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Guelph, ON veterinarians - friendly, experienced veterinarians offering a tailored approach to each individual pet. Specializing in cats, dogs, companion animals. Open 6 days a week for appointments and retail sales. Full service veterinary clinic with state of the art diagnostics on site. Located at Eastview Rd and Watson Pkwy.

What happens when your cat stops eating? Part 2


Thanks to Dr. Melissa Cirinna for sharing this story of her own cat, Galileo, and his recent health challenge. Our veterinarians approach each case individually, and even when it is their own pet, they often face many of the same challenges to care and diagnosis as with a client's pet. Read on to find out how Dr. Cirinna handled this rather tricky case from her own household.

Last post we met Galileo, Dr. Cirinna’s kitty who was suffering from anorexia. He had been sent home after 24 hours of intravenous fluids to see if his appetite would hold up with a new canned food.

Galileo, with his esophagostomy tube.

Galileo, with his esophagostomy tube.

Unfortunately, Galileo showed a complete aversion to the new food once at home.  Galileo had now been anorexic for 72 hours and it was time to implement assisted feeding.  Assisted feeding comes in many forms, the simplest being syringe feeding a soft diet.  The downsides to syringe feeding are you need a cooperative patient and they often will develop a complete aversion to eating.  Much better options include nasoesophageal, esophagostomy and gastrostomy tube feeding.  Nasoesophageal tube feeding is the easiest to start with, it involves placing a tube through the nose into the esophagus.  Nasoesophageal tubes do not require sedation for placement, but can only remain in for a short period of time and require the feeding of a liquid diet.  Gastrostomy tubes are placed directly into the stomach and can stay in place for months; however, they require surgery to be placed safely.  The esophagostomy tube enters the esophagus through the neck and can be placed during a relatively short anesthetic procedure.  I decided to place an esophagostomy tube in Galileo as it can be left in for a prolonged period, requires minimal anesthetic time and allows for the feeding of canned food as well as the delivery of oral medications.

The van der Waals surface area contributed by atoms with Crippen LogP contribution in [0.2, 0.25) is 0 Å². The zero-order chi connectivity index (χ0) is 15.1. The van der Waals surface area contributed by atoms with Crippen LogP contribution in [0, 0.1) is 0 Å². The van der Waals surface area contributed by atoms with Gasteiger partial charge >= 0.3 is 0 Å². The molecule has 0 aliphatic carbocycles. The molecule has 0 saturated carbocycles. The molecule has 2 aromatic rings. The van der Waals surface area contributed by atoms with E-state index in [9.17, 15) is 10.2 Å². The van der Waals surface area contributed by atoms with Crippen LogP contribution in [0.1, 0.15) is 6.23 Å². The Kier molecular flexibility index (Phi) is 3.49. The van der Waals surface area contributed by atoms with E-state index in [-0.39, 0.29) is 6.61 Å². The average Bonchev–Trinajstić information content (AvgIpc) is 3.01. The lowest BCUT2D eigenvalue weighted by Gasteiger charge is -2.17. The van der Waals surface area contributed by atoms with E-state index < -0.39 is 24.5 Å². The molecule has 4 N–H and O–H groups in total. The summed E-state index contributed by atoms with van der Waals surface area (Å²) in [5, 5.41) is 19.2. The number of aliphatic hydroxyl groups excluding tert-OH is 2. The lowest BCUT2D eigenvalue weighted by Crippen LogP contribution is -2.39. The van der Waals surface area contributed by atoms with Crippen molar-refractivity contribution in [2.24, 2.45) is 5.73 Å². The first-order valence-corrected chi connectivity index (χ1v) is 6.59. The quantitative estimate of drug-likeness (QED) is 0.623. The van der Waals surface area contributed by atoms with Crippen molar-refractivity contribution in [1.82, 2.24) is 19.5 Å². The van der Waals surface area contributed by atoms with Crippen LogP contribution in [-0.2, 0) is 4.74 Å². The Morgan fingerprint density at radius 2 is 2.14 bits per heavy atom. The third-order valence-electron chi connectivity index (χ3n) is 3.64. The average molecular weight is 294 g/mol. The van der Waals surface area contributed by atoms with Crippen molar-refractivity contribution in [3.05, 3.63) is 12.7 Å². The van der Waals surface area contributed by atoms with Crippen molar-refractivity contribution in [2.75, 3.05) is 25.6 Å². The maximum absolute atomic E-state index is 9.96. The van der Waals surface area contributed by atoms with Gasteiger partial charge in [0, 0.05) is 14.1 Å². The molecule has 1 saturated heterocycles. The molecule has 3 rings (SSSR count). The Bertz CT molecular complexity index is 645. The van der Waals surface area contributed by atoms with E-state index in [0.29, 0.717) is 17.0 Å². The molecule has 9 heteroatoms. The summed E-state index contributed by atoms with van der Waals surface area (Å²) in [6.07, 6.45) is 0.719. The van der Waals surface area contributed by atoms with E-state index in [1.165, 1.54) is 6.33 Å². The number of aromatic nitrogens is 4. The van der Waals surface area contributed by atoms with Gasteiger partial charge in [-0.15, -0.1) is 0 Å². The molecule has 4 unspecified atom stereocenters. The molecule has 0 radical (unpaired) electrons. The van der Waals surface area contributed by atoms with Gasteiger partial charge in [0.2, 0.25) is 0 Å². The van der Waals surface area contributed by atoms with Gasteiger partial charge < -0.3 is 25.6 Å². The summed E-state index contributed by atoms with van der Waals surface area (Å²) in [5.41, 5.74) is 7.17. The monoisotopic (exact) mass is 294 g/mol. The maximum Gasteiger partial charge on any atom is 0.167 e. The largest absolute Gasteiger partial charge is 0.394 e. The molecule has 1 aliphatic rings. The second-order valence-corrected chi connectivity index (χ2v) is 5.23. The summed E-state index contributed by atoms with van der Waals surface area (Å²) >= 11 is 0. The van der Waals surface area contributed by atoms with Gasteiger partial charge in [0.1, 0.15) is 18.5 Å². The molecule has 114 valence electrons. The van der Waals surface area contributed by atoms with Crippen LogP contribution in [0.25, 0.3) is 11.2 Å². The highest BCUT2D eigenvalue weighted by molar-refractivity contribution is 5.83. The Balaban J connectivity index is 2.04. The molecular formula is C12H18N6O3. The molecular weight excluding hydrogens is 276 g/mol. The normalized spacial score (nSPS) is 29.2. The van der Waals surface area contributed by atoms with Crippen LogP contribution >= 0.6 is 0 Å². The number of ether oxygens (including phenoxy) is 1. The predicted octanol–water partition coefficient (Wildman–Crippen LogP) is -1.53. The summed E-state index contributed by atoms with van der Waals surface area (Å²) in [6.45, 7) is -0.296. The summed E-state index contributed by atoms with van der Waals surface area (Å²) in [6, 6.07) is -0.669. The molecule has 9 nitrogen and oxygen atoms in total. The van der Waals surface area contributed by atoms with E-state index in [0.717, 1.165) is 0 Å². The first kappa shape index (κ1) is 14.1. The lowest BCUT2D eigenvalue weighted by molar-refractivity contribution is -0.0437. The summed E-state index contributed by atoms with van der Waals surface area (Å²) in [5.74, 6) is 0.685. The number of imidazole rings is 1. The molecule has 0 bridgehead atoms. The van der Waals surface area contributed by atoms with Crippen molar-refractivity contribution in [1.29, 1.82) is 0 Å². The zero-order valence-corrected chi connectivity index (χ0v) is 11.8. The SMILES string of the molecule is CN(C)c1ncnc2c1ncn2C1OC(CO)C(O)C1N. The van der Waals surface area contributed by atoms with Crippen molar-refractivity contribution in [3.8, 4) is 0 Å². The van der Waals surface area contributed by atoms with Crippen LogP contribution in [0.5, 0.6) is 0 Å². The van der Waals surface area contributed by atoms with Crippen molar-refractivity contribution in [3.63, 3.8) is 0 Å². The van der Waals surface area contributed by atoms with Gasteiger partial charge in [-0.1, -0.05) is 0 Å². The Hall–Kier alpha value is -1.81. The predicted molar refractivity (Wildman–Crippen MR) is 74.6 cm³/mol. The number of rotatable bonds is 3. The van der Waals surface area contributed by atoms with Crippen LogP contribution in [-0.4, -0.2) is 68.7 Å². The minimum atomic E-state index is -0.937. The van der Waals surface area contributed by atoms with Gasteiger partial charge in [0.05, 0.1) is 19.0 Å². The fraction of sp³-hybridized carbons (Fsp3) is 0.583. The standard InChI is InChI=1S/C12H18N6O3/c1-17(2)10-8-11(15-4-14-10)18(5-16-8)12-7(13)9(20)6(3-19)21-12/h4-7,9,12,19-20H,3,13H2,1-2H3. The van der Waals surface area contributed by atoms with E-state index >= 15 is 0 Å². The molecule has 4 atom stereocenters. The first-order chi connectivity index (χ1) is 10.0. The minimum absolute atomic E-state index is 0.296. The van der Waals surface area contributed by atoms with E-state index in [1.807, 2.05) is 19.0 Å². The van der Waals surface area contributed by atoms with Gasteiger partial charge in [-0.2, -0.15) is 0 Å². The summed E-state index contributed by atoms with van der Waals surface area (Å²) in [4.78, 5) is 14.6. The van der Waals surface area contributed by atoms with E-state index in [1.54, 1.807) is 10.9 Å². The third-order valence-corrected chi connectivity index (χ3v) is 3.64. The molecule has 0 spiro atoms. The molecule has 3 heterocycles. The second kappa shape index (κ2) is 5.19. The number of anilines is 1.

Galileo with his esophagostomy tube bandaged behind his head.

Galileo with his esophagostomy tube bandaged behind his head.

Galileo enjoying his first meal after 2 days of assisted feeding.

Galileo enjoying his first meal after 2 days of assisted feeding.

Once at home, Galileo was fed a canned recovery diet 3 times daily - this was administered through his tube via a syringe in order to meet his caloric needs and water intake.  After 2 days of assisted feeding he began to show an interest when the can of food was opened and soon his appetite was back!  The best thing about feeding tubes is that the patients can eat normally even with the tube in.  For the next 2 days I carefully monitored how much Galileo ate on his own and topped up his caloric needs through the esophagostomy tube.  I also administered his medications through the tube as he is not a fan of oral meds.  After 7 days of eating his full caloric requirement on his own, Galileo’s esophagostomy tube was removed.  Further diagnostics will give us a definitive diagnosis and prognosis for Galileo, but in the meantime he is happily enjoying being back with our family rather than separated for nursing care. 

If you suspect that your cat has stopped eating, we recommend calling your veterinarian. As mentioned in our Part 1 post, cats who have stopped eating have a short window of opportunity to get them back on track before the situation can become dire. If your cat has access to food at all times, it can be hard to know if they have stopped eating. Watch for other signs of behaviour changes which could include hiding (perhaps in a place where they wouldn't normally go), lethargy or not wanting to interact with other pets or members of the family.